The US Navy, which operates ScanEagle drones in the region, responded from the headquarters of the Fifth Fleet in Bahrain that all its drones operating in the Middle East were accounted for. It also noted in a statement, “Our operations in the Gulf are confined to internationally recognized water and air space.”
At the same time, some military experts note, the drone that Iran displayed exhibited no US military markings, suggesting the vehicle, which is not unique to the US military, might belong to another country. Other Gulf countries possess ScanEagles as part of their reconnaissance fleets.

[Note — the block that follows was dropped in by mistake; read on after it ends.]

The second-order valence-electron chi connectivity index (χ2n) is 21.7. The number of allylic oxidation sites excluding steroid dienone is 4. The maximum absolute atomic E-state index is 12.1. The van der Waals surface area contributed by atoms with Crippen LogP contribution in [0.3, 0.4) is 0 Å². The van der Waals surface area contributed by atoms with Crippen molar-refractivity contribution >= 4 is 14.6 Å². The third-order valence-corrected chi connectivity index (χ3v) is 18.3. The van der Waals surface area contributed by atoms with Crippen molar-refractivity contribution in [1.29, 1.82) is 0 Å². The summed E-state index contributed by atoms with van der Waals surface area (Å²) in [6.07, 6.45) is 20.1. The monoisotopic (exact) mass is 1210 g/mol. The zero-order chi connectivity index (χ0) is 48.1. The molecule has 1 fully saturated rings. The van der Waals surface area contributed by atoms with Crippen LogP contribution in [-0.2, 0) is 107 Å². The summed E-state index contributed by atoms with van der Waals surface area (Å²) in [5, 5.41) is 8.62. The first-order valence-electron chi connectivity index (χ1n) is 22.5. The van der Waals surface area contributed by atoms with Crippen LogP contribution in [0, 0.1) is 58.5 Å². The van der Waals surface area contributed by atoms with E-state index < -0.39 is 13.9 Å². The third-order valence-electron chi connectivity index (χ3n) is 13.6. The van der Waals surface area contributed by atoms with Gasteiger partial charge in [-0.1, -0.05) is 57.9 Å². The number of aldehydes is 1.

Iran’s downing of a ScanEagle is reminiscent of another drone incident a year ago, when Tehran trumpeted its capture of a more sophisticated Sentinel drone – one clearly owned by the US.
In that case, the US insisted the drone strayed into Iranian airspace and then crashed after it malfunctioned – and America demanded its return. Iran, displaying an intact vehicle, claimed on the contrary that it had hacked into the drone’s computer and brought it down. Refusing to return it, Iran later claimed to have dismantled the Sentinel to study its construction and operation.
In the ongoing covert war between the US and Iran, most of the actions remain mysterious and unclaimed – until one side or the other sees an advantage in shining light on an incident. Thus Iran, which has an interest in demonstrating to its foes its ability to intercept foreign aircraft, was quick to show the world its latest prize.